“We were hit badly by the roadworks and it stopped a lot of people coming into the town. It has been slow to pick up since then,” said Flo.

But according to the latest vacancy figures, business in the town has fared well.

East Lindsey District Council’s team leader for the economy and tourism team, James Makinson-Sanders, said: “Horncastle’s town centre survey suggests that, when compared to national vacancy rates, the town is performing well. In June 2014, the vacancy rate was 3.6 per cent compared to a national average of 10.1 per cent.

“Additionally, ELDC has supported the development of the Horncastle Technology Hub which provides businesses with local access to the latest 3D hardware.”

One new face in the town is Rose West, who took over Horncastle Sewing Centre in May and brought a new lease of life into the shop in Bridge Street, offering a wide range of quality fabrics, ribbons, buttons, wool and haberdashery.

Not far up the road from the Sewing Centre is one of the town’s oldest established businesses and also one of its more forward-thinking ones.

Myers has been trading in the Bull Ring for thirty-five years and now has a bakery and shop, deli, cafe tea room and a giftware shop in the town.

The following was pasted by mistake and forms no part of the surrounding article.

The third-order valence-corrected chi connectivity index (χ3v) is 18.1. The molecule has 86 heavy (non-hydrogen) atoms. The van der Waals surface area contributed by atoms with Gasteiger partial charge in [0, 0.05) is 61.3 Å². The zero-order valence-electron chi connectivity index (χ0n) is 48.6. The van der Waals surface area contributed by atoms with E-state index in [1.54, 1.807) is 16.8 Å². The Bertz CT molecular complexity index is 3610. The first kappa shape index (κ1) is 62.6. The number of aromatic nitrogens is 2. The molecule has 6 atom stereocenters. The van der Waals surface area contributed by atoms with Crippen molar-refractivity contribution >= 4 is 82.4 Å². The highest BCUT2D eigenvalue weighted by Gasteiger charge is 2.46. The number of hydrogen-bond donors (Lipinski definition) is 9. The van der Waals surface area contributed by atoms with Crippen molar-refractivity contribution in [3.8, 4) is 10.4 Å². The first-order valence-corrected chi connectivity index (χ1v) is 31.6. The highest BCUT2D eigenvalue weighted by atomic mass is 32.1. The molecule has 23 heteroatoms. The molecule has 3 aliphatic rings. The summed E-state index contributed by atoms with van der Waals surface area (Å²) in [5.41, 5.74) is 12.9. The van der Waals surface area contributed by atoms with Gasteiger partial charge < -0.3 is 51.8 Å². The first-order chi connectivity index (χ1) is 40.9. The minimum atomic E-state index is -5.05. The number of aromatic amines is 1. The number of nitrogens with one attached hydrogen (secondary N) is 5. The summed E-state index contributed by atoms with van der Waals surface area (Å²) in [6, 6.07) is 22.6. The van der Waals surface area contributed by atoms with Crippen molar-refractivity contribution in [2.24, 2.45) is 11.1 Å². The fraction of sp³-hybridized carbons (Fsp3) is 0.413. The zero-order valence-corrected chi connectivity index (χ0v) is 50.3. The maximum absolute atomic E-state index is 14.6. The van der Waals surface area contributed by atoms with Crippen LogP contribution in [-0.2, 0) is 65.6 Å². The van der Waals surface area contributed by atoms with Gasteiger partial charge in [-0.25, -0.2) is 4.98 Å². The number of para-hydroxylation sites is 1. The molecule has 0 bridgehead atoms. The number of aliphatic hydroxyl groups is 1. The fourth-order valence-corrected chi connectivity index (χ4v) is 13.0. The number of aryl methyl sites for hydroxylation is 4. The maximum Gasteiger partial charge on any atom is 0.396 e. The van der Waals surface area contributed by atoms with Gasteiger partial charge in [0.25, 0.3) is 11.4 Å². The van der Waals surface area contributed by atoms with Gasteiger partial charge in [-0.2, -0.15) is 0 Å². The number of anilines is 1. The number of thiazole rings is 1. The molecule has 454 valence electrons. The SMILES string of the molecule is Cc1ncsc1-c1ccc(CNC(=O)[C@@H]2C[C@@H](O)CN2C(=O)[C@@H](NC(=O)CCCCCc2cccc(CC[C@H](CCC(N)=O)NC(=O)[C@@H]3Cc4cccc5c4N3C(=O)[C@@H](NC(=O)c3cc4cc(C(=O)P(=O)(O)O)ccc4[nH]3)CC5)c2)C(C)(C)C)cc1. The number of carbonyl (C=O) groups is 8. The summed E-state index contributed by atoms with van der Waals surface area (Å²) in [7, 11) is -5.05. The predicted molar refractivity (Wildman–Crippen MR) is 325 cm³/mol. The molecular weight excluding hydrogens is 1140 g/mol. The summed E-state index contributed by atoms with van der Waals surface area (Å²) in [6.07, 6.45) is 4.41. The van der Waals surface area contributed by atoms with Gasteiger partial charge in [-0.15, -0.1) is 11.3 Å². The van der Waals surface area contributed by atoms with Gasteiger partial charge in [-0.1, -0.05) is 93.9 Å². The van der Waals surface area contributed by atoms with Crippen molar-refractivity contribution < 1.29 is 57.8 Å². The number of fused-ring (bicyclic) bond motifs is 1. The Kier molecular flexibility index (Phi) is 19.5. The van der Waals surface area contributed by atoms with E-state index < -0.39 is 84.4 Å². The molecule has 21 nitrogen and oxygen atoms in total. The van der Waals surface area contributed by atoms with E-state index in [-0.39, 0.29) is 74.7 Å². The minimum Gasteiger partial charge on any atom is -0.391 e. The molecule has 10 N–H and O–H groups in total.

It is renowned for its award-winning Lincolnshire plum loaf made from the original recipe created back in 1901, when Myers first opened in the small market town of Alford.

Four generations of the family have continued the tradition and it is the first and only Lincolnshire plum loaf to win Gold in the Great Taste Awards.

Marie Myers who runs the business with brother Robert and their father Richard, and with the help of other members of the family, said: “We have just refurbished our cafe tea room with a New England look, with coastal blue and soft grey colours.

“It is really modern and different from anything else in the town. We have tried to make it really relaxing and we have had a lot of good feedback on it.

“The menu has also been altered, with a few different items on there, making it new and interesting – with dishes from other places. The new items have gone down well and customers really like it.

“We have also accessorised the cafe with some items from our giftware shop, such as aprons for the staff and bits and pieces from our Country Stile shop. The casual look, country kitchen herb pots, and pieces like that, make it unique and quirky.”

Marie said they were always trying to come up with different ideas.

“We want to stand out and to not do what everyone else does. We want to make the customer’s visit special. We have to keep it fresh and exciting.”

As well as the cafe, Myers has a bakery and it has introduced different products, such as pork pies and haslet.

“We have never done that before. But we took on an additional baker at the beginning of the summer which has allowed us to broaden our range. We have done the savouries before, but we have now started doing a range of pork pies and haslet, cheesecakes and tortes as well.”